Enterprise technology is a complex beast, particularly once you consider the proliferation of niche services used by a single team for one task. It simply isn't possible for IT teams to understand and manage every application in modern enterprise tech stacks that contain hundreds of specialised systems. However, IT does still have a core responsibility to know where business information resides, how it is processed and whether it has been appropriately secured. This requires visibility of the entire tech stack, even if other teams are responsible for the actual configuration.

Maintaining Standards

Operations teams need to work closely with IT to ensure that security standards are enforced and that best practice information management processes are followed. An open and collaborative relationship between IT and the business is an essential ingredient for a healthy technology stack. Yet, I've worked with many operations teams who view IT with suspicion. Sometimes, that concern may be justified. Frequently, it is not.

The relationship between IT and operations typically boils down to the nature of collaboration between departments. If IT is seen merely as the people who say 'no', then they will be sidelined by the wider business. Instead, they need to be seen as the source of information standards and security best practices willing to offer constructive solutions to potential risks and inefficiencies. In an era of distributed application ownership, IT must become a coach for operations teams, who often overlook the dangers posed by applications in the rush to get things done.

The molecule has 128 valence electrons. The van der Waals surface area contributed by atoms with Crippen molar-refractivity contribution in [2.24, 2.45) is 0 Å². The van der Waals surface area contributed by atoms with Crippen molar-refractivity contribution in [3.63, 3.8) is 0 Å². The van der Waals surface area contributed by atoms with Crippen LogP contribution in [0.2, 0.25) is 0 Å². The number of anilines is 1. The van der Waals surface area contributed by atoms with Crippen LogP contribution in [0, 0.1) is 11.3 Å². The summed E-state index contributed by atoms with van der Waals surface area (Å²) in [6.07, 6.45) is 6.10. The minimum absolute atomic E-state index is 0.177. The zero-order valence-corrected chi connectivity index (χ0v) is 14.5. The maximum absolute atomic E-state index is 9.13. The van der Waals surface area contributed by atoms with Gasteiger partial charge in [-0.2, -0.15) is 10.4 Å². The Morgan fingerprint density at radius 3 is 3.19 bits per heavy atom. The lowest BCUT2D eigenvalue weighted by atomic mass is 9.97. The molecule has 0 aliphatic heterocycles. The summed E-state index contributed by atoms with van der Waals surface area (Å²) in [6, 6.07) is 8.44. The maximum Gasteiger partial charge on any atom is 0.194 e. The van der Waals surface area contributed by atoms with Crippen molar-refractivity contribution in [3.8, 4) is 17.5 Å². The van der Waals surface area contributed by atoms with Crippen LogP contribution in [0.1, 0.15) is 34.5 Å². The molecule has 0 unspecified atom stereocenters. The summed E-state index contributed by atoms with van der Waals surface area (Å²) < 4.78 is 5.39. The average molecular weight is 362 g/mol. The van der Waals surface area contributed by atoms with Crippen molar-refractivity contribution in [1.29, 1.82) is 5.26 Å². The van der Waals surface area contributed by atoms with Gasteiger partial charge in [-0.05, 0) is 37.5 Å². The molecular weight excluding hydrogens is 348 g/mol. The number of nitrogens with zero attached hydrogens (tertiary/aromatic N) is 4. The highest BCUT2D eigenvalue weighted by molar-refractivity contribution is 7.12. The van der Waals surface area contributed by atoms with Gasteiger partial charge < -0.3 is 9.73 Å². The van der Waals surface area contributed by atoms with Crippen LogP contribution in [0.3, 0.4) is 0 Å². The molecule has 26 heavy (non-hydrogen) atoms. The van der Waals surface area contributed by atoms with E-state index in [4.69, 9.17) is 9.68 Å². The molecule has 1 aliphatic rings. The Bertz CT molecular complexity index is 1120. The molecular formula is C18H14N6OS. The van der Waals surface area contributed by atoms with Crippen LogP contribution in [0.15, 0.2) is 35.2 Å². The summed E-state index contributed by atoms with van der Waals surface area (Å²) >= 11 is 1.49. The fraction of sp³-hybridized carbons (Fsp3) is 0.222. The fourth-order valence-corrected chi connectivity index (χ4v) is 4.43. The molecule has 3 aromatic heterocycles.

No one expects everyone in the organisation to analyse large databases or engineer new services. Yet, every team needs access to those skills. The job descriptions and reporting lines are secondary and depend very much on organisation and cultural factors. Once in place, such individuals are responsible for delivering both business value and information security. Delivering both requires trade-offs, and identifying the right trade-offs is a separate skill in itself.

Banner Photo by Dom Fou / Unsplash

Written by
Marketing Operations Consultant and Solutions Architect at CRMT Digital specialising in marketing technology architecture. Advisor on marketing effectiveness and martech optimisation.